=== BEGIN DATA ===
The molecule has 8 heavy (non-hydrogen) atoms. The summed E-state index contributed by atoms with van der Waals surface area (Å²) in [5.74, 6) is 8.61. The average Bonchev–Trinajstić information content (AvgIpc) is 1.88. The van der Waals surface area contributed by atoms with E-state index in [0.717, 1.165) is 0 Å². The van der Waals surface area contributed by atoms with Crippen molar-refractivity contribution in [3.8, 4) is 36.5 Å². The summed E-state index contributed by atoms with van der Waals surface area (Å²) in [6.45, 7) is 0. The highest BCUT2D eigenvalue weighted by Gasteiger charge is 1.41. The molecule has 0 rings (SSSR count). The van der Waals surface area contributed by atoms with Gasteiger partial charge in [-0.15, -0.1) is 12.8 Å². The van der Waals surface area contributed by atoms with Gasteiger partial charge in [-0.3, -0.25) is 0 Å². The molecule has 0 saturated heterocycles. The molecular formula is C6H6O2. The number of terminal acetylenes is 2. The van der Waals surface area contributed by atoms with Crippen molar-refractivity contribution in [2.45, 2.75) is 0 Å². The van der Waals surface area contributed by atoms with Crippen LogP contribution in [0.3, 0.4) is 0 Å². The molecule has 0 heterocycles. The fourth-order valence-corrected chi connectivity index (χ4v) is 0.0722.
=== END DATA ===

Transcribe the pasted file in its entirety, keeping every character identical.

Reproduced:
The molecule has 8 heavy (non-hydrogen) atoms. The summed E-state index contributed by atoms with van der Waals surface area (Å²) in [5.74, 6) is 8.61. The average Bonchev–Trinajstić information content (AvgIpc) is 1.88. The van der Waals surface area contributed by atoms with E-state index in [0.717, 1.165) is 0 Å². The van der Waals surface area contributed by atoms with Crippen molar-refractivity contribution in [3.8, 4) is 36.5 Å². The summed E-state index contributed by atoms with van der Waals surface area (Å²) in [6.45, 7) is 0. The highest BCUT2D eigenvalue weighted by Gasteiger charge is 1.41. The molecule has 0 rings (SSSR count). The van der Waals surface area contributed by atoms with Gasteiger partial charge in [-0.15, -0.1) is 12.8 Å². The van der Waals surface area contributed by atoms with Gasteiger partial charge in [-0.3, -0.25) is 0 Å². The molecule has 0 saturated heterocycles. The molecular formula is C6H6O2. The number of terminal acetylenes is 2. The van der Waals surface area contributed by atoms with Crippen molar-refractivity contribution in [2.45, 2.75) is 0 Å². The van der Waals surface area contributed by atoms with Crippen LogP contribution in [0.3, 0.4) is 0 Å². The molecule has 0 heterocycles. The fourth-order valence-corrected chi connectivity index (χ4v) is 0.0722.